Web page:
Twenty five years after identification of the HIV virus, the AIDS epidemic continues with an estimated 33 million individuals currently infected worldwide and 2.5 million new infections each year. Research to prevent and treat HIV infection has grown increasing sophisticated and the analytic challenges have become correspondingly complex. In this application we outline plans for the development of statistical methods that will be directly applicable to current problems in the field of HIV/AIDS research. In particular, we propose to develop methods for the analysis of data from stepped wedge randomized trials, trials to prevent mother to child transmission of HIV, discordant partner studies, and trials or studies which utilize two-phase or other complex sampling designs. Since HIV infection is typically asymptomatic and the time of infection is bounded by two test dates, we continue work on methods for interval censored data and focus on issues related to competing risks and correlated interval censored data. Finally, as the search for an effective HIV vaccine presents ever greater challenges, we propose to develop novel statistical methods for analyzing data from studies of T-cell based vaccines as well as HIV antigen-antibody interactions.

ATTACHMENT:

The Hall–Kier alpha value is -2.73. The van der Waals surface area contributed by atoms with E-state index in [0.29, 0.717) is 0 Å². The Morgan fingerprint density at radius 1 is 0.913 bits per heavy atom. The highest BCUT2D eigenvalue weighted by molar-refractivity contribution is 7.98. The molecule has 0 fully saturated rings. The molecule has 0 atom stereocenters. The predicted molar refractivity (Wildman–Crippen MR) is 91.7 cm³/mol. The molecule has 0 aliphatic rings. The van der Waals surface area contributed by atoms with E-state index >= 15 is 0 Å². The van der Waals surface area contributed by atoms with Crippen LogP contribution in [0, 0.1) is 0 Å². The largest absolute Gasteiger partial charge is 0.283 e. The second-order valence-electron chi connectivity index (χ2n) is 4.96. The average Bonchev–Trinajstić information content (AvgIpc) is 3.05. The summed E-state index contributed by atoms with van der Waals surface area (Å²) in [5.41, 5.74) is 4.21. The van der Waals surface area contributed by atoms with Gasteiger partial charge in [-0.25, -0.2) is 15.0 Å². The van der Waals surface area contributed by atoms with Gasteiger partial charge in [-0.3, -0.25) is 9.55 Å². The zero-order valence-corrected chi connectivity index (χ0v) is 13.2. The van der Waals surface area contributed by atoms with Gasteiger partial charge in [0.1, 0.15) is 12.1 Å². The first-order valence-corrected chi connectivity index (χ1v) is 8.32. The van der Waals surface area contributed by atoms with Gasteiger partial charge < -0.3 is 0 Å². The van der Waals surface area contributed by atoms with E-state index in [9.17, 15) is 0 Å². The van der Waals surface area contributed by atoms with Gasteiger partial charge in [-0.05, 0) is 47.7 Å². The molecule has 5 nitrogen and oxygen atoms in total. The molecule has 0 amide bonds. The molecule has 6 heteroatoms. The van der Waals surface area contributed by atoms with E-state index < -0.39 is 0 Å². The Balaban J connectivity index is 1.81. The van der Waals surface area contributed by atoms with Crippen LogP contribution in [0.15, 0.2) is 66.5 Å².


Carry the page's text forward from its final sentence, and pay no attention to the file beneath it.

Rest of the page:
Public Health Relevance

This research will develop statistical methods for use in studies of HIV infection.

Agency
National Institute of Health (NIH)
Institute
National Institute of Allergy and Infectious Diseases (NIAID)
Type
Research Project (R01)
Project #
5R01AI029168-23
Application #
8259854
Study Section
AIDS Clinical Studies and Epidemiology Study Section (ACE)
Program Officer
Gezmu, Misrak
Project Start
1989-09-30
Project End
2014-04-30
Budget Start
2012-05-01
Budget End
2013-04-30
Support Year
23
Fiscal Year
2012
Total Cost
$315,055
Indirect Cost
$86,293
Name
University of Washington
Department
Biostatistics & Other Math Sci
Type
Schools of Public Health
DUNS #
605799469
City
Seattle
State
WA
Country
United States
Zip Code
98195
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